“Carb” sound like a curse word to people who want to lose weight, but not all carbohydrates are sitting around plotting the expansion of your behind. We don’t believe in extremes, which means we’d never go on a no-carb diet. Everyone needs carbohydrates! In fact, the right ones can actually help you slim down. “Good carbs are rich in fiber so they release energy into the blood stream slowly and help you avoid spikes in insulin and blood sugar,” says Abbey Sharp, RD, of Abbey’s Kitchen. “The fiber keeps you feeling fuller longer, so it may assist in reducing fat by helping you avoid hungry snack attacks.” Here are some carbs you can safely eat in moderation.
“Quinoa is one of the healthiest carbs,” says Jessica Rosen, a holistic health coach and founder of Raw Generation. Why? It’s gluten-free, high in fiber, packed with antioxidants, and is full of nutrients like iron, zinc and magnesium, and is a low-calorie protein. "Unlike most high-carbohydrate grains, quinoa sustains the appetite without skyrocketing blood glucose levels,” says Rosen. “It actually lowers blood glucose levels which is significant for healthy weight loss because excess glucose gets stored as fat in the body.” We love that quinoa takes on multitude of flavors so it’s incredibly versatile for breakfast, lunch and dinner.
Steel-cut oats are amazing. For one, they’re not pre-cooked. They’re also processed in a manner that helps them maintain more fiber and protein than other versions. Plus the hearty, chewy feel of steel-cut oats helps you to slow down breakfast and feel full. Only have rolled or instant oats on hand? That’s still better than a bagel. In ¼-cup of oats there’s 5 g. of fiber and 7 g. of protein. The fiber is part soluble – it slows digestions and makes you feel satiated. “Adding some fat or protein to oatmeal will further slow down absorption and stave off snacking,” says Sharp. Try toppings such nuts, seeds, flax, grated apples or mashed banana. We also love her trick for balancing out the carbs in oatmeal with protein: making proats, as in protein oats! Whip frothy egg whites into oats for a creamy, fluffy breakfast. Yum!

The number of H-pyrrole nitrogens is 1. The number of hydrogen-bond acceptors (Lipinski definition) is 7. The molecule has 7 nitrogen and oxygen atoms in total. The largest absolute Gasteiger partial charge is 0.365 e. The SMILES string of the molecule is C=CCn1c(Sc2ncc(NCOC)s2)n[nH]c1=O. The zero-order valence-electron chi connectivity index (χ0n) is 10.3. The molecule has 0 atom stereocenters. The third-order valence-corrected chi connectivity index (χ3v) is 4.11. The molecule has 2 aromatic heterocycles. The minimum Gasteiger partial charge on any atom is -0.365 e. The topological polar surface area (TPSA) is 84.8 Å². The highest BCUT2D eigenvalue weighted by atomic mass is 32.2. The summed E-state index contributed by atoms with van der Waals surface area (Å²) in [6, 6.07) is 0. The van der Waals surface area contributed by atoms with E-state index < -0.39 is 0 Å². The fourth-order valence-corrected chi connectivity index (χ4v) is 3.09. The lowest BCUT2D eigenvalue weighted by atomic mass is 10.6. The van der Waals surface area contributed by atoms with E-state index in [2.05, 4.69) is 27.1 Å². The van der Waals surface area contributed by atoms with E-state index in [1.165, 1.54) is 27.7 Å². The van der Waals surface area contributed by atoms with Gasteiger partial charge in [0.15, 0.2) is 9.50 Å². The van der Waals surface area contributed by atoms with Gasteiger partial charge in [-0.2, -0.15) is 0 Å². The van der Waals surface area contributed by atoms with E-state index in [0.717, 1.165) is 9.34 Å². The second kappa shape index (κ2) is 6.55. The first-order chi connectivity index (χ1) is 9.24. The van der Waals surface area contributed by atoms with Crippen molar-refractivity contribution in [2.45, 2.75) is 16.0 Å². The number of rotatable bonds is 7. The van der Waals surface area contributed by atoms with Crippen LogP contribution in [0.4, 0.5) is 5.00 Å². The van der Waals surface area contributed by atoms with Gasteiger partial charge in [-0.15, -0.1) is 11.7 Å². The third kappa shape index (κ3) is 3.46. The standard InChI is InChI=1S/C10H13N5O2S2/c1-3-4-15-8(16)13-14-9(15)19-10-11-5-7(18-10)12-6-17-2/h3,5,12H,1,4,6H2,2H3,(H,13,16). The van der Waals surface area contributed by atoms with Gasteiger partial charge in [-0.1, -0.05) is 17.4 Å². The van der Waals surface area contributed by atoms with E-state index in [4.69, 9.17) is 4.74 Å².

Leftover chicken is boring and we’d rather eat cereal for dinner. But last night’s bird mixed in a colorful grain bowl is appealing and healthy. “Whole grains like barley reduce fat and takes inches off your waist because they’re absorbed into the blood stream at a slow pace,” says weight loss expert Dr. Rachita Reddy, MD. Barley and other whole grains like brown rice and bulgur are loaded with fiber that prevents inflammation and a sugar spike. “Without that sugar spike the sugar in your body isn’t convert to and stored as fat,” she says.
Here’s a peek at our Sunday night routine: We slice a half dozen sweet potatoes into thick wedges, lightly dress them with EVOO, salt and pepper, and then bake them on high followed by a quick stint under the broiler. Now you have an already cooked, healthy carb to weave into meals all week. “These slow carbs are versatile, naturally sweet and our bodies digest them slowly,” Andrea Wise, a Chicago-based trainer and nutrition coach. Add a dash of oregano and use the slices for salads, protein bowls or a simple side dish. Sprinkle on a dash of cinnamon and you have a great add-in for smoothies, oatmeal and eggs.
Lentils & Beans
Lentils are tiny legumes that are great sources of plant-based protein and fiber. “They won't elevate your blood sugar so you'll have sustained energy without the spike and crash,” says Wise. Don’t just think of them as a side dish. We like to serve salmon on a bed of lentils and add them to burgers and meatballs. The same goes for black beans. There’s a lot of fat-fighting power in the humble black bean. They have protein and fiber plus B vitamins that could accelerate weight loss and prevent fat from settling in your middle. We love black beans in burritos and enchiladas but they have a happy place outside of Mexican foods. Sprinkle them over roasted veggies, put them on top of pizza and mix them into salads.